• The new Fund for Journalism on Child Well-Being supports substantive reporting on vulnerable children and families. Each grantee participates in the National Fellowship and receives a $2,500 to $10,000 grant, instead of the National Fellowship stipend, to support investigative or explanatory reporting on the impact of poverty and childhood trauma. Reporters may also choose to examine the performance of the institutions and government and private programs that serve these families. We’re interested in proposals for projects that look at child welfare and child health and well-being, including, but not limited to, the impact of toxic stress; the intersection between partner violence and child abuse; the role of policy in improving prospects for children, including those in juvenile detention; and innovative approaches to the challenges that children in underserved communities face.

Click here for details about how to apply to the 2015 National Fellowship and for a Hunt or Child Well-Being grant.

Watch this video to hear from some of our 2014 California Fellows about what they gained from the experience:

Who Can Apply: 
This Fellowship is open to professional journalists from print, broadcast, and online media throughout the United States, including freelancers. Applicants do not need to be full-time health reporters, but should have a demonstrated interest in health issues, broadly defined to include the health of communities (see more below). 

We are looking for journalists who think big and want to produce journalism that has an impact. We prefer that applicants have a minimum of three years of professional experience; many have decades. Freelancers should earn the majority of their income from journalism. Applications from ethnic media journalists are strongly encouraged. Applicants proposing collaborative projects between mainstream and ethnic news outlets are given preference, as are applicants who have arranged for co-publication or co-broadcast in both mainstream and ethnic news outlets. Applicants must be based in the United States. Students are ineligible. Please contact us at if you have questions about your eligibility.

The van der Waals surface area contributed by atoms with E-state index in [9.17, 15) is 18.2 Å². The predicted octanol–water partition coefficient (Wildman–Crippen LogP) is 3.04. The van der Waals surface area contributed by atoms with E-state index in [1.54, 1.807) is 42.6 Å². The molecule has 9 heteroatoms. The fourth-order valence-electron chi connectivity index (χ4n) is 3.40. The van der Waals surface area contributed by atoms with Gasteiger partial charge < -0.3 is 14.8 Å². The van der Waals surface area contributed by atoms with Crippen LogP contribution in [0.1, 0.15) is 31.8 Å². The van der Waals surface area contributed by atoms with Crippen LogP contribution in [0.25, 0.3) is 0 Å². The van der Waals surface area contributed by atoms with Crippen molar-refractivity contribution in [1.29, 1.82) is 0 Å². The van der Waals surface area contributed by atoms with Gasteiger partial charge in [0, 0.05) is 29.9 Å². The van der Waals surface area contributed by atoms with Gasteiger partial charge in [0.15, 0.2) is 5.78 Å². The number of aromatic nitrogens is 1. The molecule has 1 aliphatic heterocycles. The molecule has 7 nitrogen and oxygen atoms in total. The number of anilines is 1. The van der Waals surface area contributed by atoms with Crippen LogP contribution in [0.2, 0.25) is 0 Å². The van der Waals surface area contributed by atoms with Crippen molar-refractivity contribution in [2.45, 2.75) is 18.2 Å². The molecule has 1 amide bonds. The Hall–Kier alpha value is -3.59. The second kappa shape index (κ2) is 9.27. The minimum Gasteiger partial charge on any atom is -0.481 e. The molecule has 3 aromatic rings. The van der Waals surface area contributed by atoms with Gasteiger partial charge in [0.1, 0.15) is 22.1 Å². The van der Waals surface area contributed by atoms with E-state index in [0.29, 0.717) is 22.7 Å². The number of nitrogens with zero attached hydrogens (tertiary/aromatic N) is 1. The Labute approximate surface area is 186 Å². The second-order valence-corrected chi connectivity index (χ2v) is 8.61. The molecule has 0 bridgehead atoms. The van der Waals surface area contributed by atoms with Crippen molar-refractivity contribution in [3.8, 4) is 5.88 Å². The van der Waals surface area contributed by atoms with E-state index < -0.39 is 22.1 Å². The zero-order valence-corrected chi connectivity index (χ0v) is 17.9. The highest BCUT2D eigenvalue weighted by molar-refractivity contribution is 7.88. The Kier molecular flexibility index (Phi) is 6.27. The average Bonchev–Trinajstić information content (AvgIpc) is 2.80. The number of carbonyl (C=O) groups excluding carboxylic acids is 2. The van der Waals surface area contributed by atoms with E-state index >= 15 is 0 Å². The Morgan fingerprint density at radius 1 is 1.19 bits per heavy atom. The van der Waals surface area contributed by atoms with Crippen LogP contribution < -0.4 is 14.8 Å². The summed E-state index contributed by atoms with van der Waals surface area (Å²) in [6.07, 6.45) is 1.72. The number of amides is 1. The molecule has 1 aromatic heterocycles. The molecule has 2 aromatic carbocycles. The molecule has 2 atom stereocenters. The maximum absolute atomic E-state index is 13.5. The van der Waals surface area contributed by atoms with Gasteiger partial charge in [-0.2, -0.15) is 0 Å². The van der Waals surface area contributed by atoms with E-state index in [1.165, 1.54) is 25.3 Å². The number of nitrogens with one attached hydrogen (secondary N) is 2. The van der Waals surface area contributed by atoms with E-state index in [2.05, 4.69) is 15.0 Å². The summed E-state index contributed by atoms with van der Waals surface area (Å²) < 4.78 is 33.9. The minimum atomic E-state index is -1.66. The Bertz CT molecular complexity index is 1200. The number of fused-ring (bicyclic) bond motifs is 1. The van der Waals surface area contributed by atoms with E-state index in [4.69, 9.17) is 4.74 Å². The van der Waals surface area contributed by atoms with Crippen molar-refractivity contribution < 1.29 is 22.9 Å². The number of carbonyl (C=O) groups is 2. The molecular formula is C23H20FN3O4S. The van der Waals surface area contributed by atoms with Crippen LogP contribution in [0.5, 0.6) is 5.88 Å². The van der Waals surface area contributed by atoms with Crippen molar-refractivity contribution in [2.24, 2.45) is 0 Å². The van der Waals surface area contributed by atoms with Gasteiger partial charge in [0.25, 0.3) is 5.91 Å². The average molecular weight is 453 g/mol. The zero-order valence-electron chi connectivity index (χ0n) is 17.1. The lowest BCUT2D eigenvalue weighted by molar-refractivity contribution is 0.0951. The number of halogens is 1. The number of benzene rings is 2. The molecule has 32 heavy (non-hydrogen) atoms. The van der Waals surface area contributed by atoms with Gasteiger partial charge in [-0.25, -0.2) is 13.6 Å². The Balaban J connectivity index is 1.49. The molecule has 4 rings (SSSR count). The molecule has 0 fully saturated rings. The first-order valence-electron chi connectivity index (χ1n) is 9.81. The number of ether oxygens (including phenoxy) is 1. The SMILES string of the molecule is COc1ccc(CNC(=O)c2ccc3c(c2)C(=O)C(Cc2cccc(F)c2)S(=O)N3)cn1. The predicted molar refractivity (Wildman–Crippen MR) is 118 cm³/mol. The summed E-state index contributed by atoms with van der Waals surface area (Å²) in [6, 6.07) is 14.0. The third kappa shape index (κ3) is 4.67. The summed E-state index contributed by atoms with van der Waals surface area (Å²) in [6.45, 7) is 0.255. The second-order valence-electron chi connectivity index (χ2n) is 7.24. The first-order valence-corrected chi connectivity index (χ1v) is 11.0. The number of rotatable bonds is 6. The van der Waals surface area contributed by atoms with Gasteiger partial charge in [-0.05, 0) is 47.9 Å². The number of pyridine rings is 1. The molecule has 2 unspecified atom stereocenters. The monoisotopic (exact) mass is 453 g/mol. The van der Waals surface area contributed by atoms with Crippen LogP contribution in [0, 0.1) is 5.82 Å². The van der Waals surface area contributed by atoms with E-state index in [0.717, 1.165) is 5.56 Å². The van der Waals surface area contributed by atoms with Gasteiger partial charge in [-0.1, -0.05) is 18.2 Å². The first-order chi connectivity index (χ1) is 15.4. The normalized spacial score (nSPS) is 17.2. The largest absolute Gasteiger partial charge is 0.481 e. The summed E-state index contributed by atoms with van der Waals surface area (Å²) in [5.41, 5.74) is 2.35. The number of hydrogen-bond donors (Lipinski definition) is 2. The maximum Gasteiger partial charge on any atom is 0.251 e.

Click here for a list of the 2014 National Health Journalism Fellows, including Dennis A. Hunt Health Journalism Fund grantees. Click here to read a summary of the projects.   

Click here to see a list of 2013 National Health Journalism Fellows, including Dennis A. Hunt Health Journalism Fund grantees.

Click here to learn more about our 2012 National Health Journalism Fellows. 

The agenda for the 2015 National Fellowship is still being developed.

Among the highlights of the 2014 National Fellowship week:

  • Elisabeth Rosenthal, a physician and reporter for the New York Times whose yearlong series, “Paying Till It Hurts,” has helped Americans understand why their health care costs so much, gave the keynote talk. Read an account of her talk here.